So how do you protect your IP? The safest thing you can do to protect your IP is to never publish it, store your ideas in your head then no one can take them from you. However, this is not particularly appealing to most people who would rather exploit their inventions / IP for profit. How you protect your IP largely depends on what category of IP your works fall under i.e. Copyright (literary, musical and dramatic works), Patents (inventions), Designs and Trademarks (branding).

Many works can be registered such as logos (registered as trademarks) or inventions (patents), whilst this does not prevent someone infringing your IP it does allow you to enforce your rights more easily, not least if a trademark is infringed by adding it to a fake product, trading standards can bring an action against the infringer for manufacturing or importing counterfeit goods. Proof of authorship can also be hard to establish therefore if you have registered your work with the IPO or another registration authority then you may be in a stronger position to enforce your rights.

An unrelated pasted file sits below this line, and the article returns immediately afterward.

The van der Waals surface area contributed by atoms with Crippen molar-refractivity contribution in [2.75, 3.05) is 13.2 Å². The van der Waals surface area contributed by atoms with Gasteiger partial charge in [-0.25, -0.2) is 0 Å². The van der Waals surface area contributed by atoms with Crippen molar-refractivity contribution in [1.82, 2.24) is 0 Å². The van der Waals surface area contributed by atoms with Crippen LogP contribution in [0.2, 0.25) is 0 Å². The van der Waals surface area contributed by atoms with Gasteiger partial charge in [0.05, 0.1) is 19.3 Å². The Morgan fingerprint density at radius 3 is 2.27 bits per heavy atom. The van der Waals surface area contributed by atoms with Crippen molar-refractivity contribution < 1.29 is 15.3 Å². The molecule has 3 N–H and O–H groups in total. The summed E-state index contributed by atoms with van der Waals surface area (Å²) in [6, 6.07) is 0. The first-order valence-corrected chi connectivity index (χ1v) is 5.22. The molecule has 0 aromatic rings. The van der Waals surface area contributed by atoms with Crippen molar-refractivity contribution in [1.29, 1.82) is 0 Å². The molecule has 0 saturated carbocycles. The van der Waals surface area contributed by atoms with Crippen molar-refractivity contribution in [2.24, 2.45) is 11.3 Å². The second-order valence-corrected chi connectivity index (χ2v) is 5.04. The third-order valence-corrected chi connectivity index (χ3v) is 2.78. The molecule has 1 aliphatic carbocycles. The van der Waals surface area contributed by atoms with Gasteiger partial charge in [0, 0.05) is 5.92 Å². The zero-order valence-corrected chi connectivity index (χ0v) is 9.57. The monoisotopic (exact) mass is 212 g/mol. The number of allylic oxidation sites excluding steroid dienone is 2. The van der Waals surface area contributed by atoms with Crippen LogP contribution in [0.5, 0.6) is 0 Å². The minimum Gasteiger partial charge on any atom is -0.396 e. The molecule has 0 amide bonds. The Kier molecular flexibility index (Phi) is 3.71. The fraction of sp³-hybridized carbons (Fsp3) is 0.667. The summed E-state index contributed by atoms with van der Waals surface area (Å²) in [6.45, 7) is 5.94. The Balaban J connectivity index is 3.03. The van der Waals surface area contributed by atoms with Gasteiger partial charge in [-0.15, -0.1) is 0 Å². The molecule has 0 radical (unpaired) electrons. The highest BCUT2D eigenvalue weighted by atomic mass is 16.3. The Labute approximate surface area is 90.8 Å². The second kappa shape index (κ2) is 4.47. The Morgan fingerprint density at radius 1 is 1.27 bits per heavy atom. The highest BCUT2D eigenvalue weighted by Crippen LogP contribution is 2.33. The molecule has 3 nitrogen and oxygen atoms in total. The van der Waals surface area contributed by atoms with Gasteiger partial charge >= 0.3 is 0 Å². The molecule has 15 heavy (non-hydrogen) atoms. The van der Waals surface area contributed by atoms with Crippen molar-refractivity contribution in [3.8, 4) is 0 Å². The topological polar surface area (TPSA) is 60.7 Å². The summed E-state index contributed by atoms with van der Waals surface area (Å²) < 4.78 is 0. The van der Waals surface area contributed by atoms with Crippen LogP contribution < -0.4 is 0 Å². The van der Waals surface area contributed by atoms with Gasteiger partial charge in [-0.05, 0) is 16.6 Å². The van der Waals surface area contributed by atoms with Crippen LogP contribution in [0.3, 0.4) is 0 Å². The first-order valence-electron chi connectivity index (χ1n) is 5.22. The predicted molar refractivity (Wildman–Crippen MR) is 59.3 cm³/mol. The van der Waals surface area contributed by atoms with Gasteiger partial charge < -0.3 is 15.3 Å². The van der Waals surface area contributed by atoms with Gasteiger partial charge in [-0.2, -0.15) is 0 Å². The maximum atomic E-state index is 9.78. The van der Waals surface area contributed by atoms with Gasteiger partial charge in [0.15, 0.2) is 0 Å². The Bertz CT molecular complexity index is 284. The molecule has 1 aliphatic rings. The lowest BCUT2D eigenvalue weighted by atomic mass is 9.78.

Let’s say for now that you have a logo for your business (Company A) that you have registered as a trademark with the Intellectual Property Office, you discover another business (Company B) is using your logo on its product, what do you do? The most common first step is to instruct a solicitor to draft and send a letter of claim to Company B that states it is using Company A’s logo without consent and it is to cease this immediately. The letter will be accompanied by an undertaking that states Company B will not use the mark or a similar mark again, that it will pay your legal costs and damages.

In practice, most companies refuse to sign the undertaking and will either stop using the mark in the hope you (Company A) does not pursue it for damages and costs or it will defend its position either by claiming it has a right to use the mark or it will challenge the validity of the mark. This is where disputes can become complex. The purpose of this article is not to tackle these complexities but to give a broad understanding on how you can protect your IP and how the system works.